On January 19, 1976, a motion was filed for defendant to suppress as evidence material seized from defendant's automobile in the execution of a search warrant. The return day of the motion was January 26, 1976.


Under date of January 27, 1976, the Clerk of the Court mailed a calendar adjournment notice to counsel on both sides. This notice stated that the indictment was set for calendar call on February 9 on the motion of defendant to suppress evidence and to set a date for trial, the adjournment from the January 26 return being at the request of defendant, approved by the Court (App. 12).


On February 9, 1976, the motion of defendant to suppress was argued and decision was reserved. No date for trial was set.


Under date of June 16, the Assistant United States Attorney wrote to defense counsel asking for hair samples of defendant for analysis and stating that "a trial date may be near."


Under date of September 24, the Assistant United States Attorney wrote to defense counsel sending a laboratory report on hair sample analysis, referring to four earlier laboratory reports turned over to defense counsel, and advising that "the Government is ready for trial".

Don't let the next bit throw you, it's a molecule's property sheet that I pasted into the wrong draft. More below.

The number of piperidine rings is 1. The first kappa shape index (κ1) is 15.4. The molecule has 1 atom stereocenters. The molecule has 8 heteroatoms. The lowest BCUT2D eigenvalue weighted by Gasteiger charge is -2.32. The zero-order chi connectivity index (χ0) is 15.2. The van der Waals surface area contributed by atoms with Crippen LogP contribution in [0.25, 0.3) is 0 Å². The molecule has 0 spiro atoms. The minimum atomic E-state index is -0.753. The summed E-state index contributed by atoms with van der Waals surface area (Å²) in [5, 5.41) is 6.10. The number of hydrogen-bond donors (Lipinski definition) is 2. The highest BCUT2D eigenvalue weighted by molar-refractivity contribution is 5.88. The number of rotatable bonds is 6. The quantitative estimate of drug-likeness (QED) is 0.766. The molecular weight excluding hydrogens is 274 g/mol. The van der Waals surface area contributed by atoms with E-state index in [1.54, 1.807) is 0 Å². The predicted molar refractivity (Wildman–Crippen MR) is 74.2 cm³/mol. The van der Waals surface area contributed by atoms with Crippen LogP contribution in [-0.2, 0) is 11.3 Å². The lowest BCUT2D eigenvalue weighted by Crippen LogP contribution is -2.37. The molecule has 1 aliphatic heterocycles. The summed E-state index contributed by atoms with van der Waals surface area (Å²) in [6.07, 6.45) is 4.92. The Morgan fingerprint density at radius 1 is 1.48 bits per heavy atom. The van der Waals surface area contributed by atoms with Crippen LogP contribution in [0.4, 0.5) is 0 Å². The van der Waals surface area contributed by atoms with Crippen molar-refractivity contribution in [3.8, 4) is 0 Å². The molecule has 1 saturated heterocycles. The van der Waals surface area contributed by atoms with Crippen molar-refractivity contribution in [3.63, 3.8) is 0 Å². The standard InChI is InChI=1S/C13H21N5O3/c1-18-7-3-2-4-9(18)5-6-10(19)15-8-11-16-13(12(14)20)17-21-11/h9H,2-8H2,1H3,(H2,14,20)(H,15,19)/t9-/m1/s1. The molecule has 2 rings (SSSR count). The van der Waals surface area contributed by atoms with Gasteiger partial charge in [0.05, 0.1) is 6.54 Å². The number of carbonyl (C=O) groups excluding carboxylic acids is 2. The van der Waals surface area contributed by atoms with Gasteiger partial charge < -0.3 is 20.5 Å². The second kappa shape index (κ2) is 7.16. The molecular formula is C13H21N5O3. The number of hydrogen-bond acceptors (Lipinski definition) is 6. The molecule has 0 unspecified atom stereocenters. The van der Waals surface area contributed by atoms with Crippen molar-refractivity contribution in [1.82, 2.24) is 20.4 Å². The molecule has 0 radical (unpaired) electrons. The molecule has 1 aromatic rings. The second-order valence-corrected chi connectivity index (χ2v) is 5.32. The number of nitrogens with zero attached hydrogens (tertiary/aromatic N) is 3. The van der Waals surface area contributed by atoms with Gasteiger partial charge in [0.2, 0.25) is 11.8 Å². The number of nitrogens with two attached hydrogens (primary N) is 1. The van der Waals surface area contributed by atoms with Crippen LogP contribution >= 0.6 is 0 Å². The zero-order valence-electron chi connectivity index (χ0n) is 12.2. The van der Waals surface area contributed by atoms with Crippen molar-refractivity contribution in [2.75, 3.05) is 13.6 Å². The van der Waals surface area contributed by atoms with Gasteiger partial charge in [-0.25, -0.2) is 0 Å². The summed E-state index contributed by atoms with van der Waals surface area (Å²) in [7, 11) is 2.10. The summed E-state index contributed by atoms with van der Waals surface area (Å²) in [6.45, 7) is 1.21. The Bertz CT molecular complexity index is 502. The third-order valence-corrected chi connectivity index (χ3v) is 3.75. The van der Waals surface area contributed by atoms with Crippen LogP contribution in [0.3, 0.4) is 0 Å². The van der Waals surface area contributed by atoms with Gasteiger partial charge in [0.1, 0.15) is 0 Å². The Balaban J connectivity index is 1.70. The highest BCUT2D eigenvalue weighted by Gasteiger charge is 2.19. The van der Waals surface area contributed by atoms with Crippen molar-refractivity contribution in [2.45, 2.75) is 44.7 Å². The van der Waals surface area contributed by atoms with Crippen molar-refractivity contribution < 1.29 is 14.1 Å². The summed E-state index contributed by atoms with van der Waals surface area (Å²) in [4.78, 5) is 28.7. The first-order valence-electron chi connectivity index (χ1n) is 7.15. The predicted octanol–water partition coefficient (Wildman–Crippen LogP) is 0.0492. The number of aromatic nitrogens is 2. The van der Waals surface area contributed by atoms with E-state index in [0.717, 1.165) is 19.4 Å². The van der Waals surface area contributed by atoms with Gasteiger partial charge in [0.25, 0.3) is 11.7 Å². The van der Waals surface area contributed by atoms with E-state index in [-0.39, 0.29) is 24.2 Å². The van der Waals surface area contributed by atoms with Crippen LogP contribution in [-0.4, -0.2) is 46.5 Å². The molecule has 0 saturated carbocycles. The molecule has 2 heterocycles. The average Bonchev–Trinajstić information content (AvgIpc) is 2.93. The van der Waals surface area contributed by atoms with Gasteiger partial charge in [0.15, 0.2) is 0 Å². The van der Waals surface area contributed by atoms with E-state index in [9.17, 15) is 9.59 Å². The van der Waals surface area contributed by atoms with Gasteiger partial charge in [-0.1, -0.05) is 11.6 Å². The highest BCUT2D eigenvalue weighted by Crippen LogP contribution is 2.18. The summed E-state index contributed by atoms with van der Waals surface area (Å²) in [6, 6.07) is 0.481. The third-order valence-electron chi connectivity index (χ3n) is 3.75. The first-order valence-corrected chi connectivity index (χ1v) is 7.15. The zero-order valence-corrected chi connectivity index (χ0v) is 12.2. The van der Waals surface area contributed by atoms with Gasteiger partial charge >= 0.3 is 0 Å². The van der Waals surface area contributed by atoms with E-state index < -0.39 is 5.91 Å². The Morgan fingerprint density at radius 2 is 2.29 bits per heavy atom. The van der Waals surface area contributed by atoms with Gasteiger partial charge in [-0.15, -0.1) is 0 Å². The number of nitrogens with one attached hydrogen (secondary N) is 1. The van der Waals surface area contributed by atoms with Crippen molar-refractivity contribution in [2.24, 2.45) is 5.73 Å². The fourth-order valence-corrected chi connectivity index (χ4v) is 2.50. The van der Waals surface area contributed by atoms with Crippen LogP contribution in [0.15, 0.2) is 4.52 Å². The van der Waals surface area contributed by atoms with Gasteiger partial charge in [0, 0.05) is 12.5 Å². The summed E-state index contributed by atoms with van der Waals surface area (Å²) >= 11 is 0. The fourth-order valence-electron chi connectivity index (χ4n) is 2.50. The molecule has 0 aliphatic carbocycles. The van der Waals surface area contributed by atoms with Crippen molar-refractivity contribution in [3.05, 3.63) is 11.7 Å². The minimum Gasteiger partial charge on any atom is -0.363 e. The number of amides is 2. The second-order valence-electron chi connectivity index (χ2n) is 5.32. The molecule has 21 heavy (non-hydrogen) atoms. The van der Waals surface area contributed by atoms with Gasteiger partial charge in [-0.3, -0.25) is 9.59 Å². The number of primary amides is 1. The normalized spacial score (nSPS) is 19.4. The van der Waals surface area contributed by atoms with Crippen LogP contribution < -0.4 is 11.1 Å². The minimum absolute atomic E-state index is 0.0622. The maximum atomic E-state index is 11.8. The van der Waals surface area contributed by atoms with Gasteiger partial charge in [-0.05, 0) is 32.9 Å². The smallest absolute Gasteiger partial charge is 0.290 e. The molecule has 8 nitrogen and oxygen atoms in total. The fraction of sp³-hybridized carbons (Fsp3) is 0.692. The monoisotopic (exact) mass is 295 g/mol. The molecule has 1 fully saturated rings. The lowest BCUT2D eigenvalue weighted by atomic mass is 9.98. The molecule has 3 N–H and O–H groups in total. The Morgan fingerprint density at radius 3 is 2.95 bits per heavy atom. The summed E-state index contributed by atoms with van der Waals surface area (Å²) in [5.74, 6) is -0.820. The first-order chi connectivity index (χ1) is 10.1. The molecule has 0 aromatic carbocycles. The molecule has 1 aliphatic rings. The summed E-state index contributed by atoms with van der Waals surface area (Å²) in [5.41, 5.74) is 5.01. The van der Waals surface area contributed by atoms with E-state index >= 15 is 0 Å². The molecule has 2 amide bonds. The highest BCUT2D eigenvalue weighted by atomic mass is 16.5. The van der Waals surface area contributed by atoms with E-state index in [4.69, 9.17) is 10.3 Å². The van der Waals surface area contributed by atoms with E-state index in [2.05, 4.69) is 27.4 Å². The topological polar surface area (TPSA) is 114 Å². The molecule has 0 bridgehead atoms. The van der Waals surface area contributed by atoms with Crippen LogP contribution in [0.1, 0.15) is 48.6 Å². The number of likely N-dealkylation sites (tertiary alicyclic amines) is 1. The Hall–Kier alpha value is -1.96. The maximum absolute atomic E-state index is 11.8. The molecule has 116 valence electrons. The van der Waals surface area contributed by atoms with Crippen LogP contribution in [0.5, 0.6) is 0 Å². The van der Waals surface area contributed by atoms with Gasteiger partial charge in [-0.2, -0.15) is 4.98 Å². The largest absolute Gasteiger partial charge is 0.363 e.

Under date of October 4, the Assistant United States Attorney wrote to defense counsel, reminding that no trial date had been set, and asking about any possible alibi defense.


Under date of January 19, 1977, the Assistant United States Attorney wrote to defense counsel asking, among other things, if defendant was available for trial so that the government could move Judge Elfvin for a trial since "the government remains ready for trial".


Under date of April 11, 1977, the Assistant United States Attorney wrote to defense counsel asking about the physical condition of defendant and stating: "We remain ready for trial".


On May 18, 1977, between fifteen and sixteen months after the matter had been taken under advisement, Judge Elfvin filed an opinion and order denying the motion by defendant to suppress but granting his alternative prayer for a hearing. On May 31, Judge Elfvin tried to set a date for such hearing, but because defense counsel was away for a medical examination, Judge Elfvin felt obligated to adjourn the matter to June 6.